In these very interesting and frustrating times, people at large appear to be pessimistic and anxious about their future and that of the country. They seem to be losing faith in their elected representatives, particularly the individuals and parties that are in government.
There are many understandable reasons for their disappointment. Most of these disappointments stem from poor governance, a sense of insecurity, unemployment and an unending spiral of inflation.
While the country faces these and other challenges like insurgency, terrorism, and political violence, the various political forces present here remain polarised. But that is only one dimension of our complex politics. During the past four years, we have seen political forces reaching out to one another and building a national consensus on some thorny political issues like the Eighteenth Amendment, provincial status for Gilgit-Baltistan and the NFC Award. Although it was short-lived, we also saw the political partnership between the PML-N and the PPP which are major political parties.
Pakistan’s problems today — the multiple challenges from economy, security and governance — are neither the creation of present elected governments nor can we expect any future government to resolve them quickly with a magic wand. Some of the structural problems in three vital areas — economy, security and politics — are the legacy of the last martial rule of Pervez Musharraf. With his rhetoric, manipulations and machismo we lost national direction, and lost a decade full of opportunities. The present governments started with complex issues, many of which were inherited: judicial crisis, terrorism, insurgency in Balochistan and the energy crisis.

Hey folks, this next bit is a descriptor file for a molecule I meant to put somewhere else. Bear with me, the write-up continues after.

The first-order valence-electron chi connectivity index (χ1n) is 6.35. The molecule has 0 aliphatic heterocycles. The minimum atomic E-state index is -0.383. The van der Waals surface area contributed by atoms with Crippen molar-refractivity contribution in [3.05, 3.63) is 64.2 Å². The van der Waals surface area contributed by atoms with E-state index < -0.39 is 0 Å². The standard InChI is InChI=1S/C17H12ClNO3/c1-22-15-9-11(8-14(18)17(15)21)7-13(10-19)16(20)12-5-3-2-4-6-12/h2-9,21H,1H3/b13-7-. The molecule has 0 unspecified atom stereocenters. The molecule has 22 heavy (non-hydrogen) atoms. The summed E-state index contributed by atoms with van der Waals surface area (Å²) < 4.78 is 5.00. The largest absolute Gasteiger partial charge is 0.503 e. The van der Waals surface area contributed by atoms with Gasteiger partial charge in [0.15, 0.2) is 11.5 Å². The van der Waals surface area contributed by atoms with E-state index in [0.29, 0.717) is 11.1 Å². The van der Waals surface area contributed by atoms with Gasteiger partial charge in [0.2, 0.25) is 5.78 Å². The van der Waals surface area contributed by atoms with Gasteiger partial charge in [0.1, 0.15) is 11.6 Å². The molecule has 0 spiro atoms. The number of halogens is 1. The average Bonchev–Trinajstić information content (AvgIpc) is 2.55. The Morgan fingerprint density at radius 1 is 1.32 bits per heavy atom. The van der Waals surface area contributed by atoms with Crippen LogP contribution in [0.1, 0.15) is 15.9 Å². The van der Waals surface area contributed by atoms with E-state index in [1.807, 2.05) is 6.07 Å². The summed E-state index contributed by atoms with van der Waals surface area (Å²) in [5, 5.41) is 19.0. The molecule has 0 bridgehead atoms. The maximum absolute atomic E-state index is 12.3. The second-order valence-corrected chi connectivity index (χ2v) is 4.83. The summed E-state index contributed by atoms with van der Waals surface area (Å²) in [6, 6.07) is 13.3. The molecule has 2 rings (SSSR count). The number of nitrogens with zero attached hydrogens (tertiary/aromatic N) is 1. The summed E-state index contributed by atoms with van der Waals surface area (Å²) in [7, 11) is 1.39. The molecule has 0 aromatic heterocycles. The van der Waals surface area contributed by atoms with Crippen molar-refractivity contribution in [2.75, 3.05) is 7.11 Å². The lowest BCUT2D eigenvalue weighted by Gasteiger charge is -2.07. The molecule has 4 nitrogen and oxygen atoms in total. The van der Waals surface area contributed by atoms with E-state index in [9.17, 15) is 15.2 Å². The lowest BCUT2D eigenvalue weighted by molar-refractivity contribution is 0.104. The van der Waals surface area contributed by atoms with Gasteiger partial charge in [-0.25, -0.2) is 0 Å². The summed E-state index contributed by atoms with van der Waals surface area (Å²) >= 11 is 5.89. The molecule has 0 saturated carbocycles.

The scale of troubles left by martial rule is much higher if we include the fragmentation of political parties, the ruin of state institutions, and the trashing of the constitutions twice. The top military man did every wrong for personal interest, primarily to protect his job and use his position in the military to rule the country. Three of his predecessors have done the same thing with tremendous negative impact on the Pakistani state and society. Let me be clear: a great part of the political troubles that we face today is the legacy of the past martial rule.
The chaotic political situation, even with so many of points of confrontation among a multitude of political forces, is better than the calm and quiet of martial rule because the later eats up quietly like an insect. Pakistan for its own integrity, progress and internal cohesion cannot afford yet another martial rule.